The always controversial topic of homework was making headlines again recently as French parents and teachers considered a two-week homework ban.
Most parents of school-age children can sympathize: homework is a common issue in many households.
So we decided to put the issue of homework to a poll by asking what is your family’s biggest homework struggle?
- Disorganization: leaving assignments to the last minute, forgetting work at school, etc.
- Distractions: too much TV, Internet, video games, texting
- Scheduling: lots of extracurricular activities, not enough time
- Comprehension: not understanding questions, which can lead to frustration
What do you think the biggest issue is? You can still vote on our FB poll! We’d love to hear from you! And don’t forget to “Like” us while you’re there!
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Want to make your homework simpler? Check out our 4 tips to take your homework habits from headache-inducing to hassle-free. Homework might be an unavoidable part of school, but it doesn’t have to be the worst part.
Use your agenda.
The brain is capable of great feats, but it’s not perfect. So don’t rely on it to remember every little detail of what you learned in school. When a teacher assigns homework, write it down! Most schools provide agendas to students for free (or for a small charge). That’s because they are the best organizational tools available. The trick is to not just write everything down in class, but also to remember to take it out of the school bag at night, open it up, and remind yourself of what’s on tonight’s to-do list.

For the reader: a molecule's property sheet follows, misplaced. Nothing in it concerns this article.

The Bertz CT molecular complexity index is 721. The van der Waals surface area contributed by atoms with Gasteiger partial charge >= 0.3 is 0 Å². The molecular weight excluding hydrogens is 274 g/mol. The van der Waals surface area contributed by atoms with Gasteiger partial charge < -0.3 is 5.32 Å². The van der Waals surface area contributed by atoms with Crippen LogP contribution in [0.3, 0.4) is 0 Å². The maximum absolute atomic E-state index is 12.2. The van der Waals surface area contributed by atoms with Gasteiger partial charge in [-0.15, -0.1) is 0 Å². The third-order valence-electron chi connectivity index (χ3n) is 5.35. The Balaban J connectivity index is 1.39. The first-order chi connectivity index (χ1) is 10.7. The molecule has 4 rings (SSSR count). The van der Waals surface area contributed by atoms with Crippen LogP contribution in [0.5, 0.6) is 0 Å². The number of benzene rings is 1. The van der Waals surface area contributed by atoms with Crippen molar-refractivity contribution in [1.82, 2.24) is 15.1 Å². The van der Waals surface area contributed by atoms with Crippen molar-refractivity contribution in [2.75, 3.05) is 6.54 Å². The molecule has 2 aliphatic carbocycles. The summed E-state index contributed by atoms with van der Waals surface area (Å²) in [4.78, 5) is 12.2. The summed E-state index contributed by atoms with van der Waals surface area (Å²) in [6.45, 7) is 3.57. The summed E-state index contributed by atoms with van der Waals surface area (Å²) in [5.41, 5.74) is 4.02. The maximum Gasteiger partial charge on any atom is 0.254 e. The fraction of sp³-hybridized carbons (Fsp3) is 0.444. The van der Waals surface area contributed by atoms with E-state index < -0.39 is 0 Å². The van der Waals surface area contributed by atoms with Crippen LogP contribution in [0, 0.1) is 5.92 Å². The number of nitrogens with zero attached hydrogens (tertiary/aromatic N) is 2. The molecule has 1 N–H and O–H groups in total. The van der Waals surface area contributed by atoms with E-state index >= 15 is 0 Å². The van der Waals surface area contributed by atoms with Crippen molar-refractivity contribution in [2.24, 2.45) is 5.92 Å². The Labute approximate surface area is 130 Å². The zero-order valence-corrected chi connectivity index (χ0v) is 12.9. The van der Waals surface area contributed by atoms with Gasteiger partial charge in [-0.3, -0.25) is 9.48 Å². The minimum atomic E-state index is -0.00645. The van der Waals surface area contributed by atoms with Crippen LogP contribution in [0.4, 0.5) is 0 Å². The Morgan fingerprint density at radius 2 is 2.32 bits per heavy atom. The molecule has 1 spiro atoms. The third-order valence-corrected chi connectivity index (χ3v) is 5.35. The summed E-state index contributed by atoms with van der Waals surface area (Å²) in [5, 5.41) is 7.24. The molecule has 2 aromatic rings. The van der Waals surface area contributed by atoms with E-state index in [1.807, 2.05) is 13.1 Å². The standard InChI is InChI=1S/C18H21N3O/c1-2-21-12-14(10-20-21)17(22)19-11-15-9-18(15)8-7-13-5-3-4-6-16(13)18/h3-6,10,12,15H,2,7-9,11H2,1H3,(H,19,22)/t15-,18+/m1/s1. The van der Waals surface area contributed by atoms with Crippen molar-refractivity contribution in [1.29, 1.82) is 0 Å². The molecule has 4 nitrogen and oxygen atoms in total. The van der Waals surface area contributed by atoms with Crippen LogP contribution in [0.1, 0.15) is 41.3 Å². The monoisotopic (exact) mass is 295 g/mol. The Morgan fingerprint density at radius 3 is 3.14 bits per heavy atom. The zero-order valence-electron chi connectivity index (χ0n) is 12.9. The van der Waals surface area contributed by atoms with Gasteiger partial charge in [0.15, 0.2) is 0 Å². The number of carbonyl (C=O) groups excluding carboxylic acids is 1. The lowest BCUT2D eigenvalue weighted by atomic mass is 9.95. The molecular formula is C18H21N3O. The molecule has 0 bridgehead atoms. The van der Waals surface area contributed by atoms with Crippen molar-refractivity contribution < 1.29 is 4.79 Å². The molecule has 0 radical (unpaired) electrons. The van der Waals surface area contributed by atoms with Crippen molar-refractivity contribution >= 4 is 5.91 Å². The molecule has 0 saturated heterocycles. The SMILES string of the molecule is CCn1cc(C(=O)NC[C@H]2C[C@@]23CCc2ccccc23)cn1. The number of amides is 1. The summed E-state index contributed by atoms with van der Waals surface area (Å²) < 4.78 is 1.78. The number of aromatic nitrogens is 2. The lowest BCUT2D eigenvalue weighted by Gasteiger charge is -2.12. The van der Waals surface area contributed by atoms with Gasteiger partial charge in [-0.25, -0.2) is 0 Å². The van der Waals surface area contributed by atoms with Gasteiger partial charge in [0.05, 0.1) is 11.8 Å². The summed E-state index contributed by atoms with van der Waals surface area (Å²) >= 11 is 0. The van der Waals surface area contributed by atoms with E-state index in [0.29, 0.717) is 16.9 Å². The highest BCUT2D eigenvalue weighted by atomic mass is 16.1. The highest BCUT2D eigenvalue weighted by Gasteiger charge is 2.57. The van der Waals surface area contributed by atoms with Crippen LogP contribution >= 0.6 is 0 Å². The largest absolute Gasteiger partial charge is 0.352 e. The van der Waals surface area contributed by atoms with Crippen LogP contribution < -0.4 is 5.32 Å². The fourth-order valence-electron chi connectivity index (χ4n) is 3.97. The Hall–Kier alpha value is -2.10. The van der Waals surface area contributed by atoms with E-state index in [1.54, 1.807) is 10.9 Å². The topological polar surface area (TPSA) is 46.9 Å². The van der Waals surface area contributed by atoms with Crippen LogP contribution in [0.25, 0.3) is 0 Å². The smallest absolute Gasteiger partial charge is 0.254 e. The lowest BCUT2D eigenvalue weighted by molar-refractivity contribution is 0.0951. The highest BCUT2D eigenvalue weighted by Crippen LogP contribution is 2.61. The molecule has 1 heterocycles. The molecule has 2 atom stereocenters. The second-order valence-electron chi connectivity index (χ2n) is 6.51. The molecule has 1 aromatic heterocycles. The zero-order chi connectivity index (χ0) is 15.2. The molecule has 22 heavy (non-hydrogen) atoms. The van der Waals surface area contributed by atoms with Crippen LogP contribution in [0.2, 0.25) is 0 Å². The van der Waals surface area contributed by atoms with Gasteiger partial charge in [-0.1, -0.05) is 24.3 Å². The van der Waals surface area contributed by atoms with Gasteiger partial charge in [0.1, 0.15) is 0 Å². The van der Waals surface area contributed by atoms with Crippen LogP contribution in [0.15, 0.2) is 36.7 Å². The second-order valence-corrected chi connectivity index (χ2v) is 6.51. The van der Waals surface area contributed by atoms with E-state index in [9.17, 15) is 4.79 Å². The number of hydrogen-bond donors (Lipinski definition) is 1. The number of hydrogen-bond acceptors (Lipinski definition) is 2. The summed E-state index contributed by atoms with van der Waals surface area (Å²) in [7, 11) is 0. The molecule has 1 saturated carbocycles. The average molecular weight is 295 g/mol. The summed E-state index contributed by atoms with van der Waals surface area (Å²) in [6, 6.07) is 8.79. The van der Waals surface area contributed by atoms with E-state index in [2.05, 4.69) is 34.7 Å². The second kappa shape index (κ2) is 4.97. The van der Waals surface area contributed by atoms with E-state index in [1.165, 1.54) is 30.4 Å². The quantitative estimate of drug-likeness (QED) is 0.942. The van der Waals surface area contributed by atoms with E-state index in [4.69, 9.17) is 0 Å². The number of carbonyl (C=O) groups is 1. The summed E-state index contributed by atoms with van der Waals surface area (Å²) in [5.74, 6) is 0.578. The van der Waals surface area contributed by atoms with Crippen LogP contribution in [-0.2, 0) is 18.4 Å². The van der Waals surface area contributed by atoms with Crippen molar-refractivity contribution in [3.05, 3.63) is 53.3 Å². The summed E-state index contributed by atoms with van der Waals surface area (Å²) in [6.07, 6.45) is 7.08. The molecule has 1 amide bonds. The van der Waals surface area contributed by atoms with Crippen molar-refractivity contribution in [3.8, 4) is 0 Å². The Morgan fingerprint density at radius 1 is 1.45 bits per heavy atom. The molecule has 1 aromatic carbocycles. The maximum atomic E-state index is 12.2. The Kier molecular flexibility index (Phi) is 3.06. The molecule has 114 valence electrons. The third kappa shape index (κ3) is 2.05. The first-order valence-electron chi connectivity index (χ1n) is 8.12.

More agenda tips here.
Computer on, TV on, texts messages incoming…it’s not multi-tasking, it’s distracting. So shut off all the electronics and focus on the task at hand for a set period of time. You’ll find that it’s easier to concentrate and that tasks take less time. Studies have also found that learning isn’t as deep and that retention suffers when kids multi-task.
The majority of the time, simply getting tonight’s homework done is the name of the game. And rightly so, but what happens if you’re struggling with a question, or can’t figure out an answer? Before giving up to frustration, take a small break then come back and take a look at your textbook. Flip to the beginning of the chapter and read what the chapter is all about. Do the same with the next chapter. Move ahead a few questions and see if the next section can help explain a little better. If not, use the Internet. Don’t just stare at the question in front of you; ask yourself how this question relates to what you’ve been learning overall. And keep in mind the point of homework: to reinforce concepts learned in class.
More active learning tips here
Homework is as much a part of the daily routine as waking up in the morning and going to bed at night, but it’s often the most disorganized part. So streamline the process: keep all the homework-related accessories you need in a bin or a bucket so you don’t waste time searching for pens or for a calculator, pick the same spot to do your homework in every night, and (when possible) do your homework at the same time every night to get your body’s clock into the a natural homework rhythm.
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